John de Courcy Ireland Prince of Ulster
Henry II granted the post of justiciar to John de Courcy. A very impressive stronghold can still be seen at Dundrum in County Down and was built by the “Prince of Ulster,” John de Courcy around 1177.
|John De Courcy Ireland|
Inch Abbey close to Downpatrick is one such abbey. He also destroyed many churches in the North-West of Ireland and devastated Inishowen, Raphoe and parts of County Tyrone. In 1199 King John ordered Hugh de Lacy to wage war on de Courcy and after a fierce struggle de Courcy was captured.
John then made Hugh de Lacy the Earl of Ulster in May 1205. De Courcy did not give up and attacked Dundrum Castle along with Norse soldiers, the same castle that he had once built the defenses for. They proved to strong for him to beark down and de Courcy was captured and imprisoned to spend the rest of his life in poverty until he finally went to a pilgrmage in the Holy Land.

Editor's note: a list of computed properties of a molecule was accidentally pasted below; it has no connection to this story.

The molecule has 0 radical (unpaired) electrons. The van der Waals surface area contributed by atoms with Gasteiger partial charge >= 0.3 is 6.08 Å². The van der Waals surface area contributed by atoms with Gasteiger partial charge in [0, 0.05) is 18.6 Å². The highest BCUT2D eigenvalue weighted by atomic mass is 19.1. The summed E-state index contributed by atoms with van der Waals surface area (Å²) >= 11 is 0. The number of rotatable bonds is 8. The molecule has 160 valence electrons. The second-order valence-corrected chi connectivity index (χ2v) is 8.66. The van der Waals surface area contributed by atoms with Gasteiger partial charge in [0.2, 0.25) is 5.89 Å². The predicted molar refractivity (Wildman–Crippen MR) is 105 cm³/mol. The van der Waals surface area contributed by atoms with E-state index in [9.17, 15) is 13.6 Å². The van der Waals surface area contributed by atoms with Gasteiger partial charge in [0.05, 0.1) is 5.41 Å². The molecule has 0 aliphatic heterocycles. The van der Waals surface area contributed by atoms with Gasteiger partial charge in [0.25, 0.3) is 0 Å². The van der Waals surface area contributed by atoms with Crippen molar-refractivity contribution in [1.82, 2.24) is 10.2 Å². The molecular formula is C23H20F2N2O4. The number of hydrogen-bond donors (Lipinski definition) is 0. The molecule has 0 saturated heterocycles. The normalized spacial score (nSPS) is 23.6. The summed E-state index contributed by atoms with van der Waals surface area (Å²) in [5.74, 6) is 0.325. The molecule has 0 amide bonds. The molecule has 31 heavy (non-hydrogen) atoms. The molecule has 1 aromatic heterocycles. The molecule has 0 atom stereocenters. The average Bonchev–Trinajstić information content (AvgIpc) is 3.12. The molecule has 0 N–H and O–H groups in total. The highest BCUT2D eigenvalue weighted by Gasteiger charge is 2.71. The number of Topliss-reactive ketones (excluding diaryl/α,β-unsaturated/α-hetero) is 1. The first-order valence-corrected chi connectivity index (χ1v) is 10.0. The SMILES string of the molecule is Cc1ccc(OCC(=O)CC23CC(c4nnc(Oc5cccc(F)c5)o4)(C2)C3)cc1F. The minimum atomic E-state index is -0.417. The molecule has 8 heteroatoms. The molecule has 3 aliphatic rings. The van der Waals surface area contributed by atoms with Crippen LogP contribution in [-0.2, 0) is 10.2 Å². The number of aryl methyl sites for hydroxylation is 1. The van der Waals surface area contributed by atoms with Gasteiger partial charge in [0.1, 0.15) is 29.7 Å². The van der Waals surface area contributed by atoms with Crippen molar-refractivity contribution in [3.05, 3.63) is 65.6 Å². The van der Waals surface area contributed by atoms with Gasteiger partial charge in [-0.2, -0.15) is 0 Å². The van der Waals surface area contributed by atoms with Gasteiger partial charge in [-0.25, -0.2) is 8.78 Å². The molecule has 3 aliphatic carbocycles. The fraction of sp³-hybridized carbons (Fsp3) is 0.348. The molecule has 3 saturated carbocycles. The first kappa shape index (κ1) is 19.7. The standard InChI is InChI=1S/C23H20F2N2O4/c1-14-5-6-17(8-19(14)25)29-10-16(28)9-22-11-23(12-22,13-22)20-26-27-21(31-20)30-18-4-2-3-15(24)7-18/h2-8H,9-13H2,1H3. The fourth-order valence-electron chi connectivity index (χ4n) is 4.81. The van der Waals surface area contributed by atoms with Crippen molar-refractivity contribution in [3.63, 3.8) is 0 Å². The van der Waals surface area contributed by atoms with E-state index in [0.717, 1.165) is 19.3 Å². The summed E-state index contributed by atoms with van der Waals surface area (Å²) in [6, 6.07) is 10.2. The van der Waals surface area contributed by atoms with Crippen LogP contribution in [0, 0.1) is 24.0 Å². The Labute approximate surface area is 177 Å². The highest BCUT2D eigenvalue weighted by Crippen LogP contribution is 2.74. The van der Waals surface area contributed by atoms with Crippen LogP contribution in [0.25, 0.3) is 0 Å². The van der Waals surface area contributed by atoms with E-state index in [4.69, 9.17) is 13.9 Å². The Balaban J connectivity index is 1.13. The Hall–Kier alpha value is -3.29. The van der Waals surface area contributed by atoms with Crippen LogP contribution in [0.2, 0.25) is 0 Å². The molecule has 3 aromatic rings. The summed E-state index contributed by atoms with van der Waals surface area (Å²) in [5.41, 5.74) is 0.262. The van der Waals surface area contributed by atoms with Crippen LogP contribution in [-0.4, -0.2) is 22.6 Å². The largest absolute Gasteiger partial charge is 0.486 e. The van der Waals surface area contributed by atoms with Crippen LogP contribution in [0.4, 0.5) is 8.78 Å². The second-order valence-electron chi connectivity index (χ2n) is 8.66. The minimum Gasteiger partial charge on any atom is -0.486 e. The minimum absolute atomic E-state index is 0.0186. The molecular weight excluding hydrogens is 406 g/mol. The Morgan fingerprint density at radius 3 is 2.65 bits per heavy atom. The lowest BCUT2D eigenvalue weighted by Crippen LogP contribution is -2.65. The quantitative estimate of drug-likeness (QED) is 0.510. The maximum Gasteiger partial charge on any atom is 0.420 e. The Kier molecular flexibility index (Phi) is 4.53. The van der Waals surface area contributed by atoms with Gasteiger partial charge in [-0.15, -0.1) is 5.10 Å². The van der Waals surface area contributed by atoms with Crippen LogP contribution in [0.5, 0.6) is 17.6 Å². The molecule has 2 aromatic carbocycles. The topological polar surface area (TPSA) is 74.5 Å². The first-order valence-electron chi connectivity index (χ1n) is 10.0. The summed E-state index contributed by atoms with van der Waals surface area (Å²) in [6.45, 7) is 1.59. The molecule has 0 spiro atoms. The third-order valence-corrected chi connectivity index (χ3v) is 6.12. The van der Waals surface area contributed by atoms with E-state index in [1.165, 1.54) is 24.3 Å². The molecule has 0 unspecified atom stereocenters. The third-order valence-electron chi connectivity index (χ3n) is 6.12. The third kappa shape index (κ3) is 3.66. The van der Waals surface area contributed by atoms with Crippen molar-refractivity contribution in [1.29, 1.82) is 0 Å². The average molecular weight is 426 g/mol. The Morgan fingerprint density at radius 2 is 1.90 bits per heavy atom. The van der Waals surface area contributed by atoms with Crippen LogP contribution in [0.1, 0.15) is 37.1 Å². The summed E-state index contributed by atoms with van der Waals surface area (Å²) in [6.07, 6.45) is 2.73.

Existing tenants grew rather irritated with new arrivals from England, and even stranger as rivalry grew from those living in Ireland who were born in England, and those living in Ireland who were born in Ireland, but insisted by right of birth that they were indeed English in every way.
In 1210 John returned to Ireland and began a policy of strengthening English laws, regulated coinage and removed several of his more rebellious barons and confiscated their castles and land.
The De Lacys were forced to flee to France and had to work as gardeners to earn a living. John also failed to have an agreement with the Northern King O'Neill and the Connacht King O'Conchobair and so he left Ireland in an ongoing state of warfare and wrangling. When he left Ireland he left John de Grey as Lord Justice.
The cathedrals expanded with English appointed hierarchy in charge, with Armagh being the only main exception. Right through the 13th Century the English lordships continued with land being taken from the Irish and given to the English. These new manors and farms began to dominate the Irish countryside.
You should now read about the Brehon Law Ireland.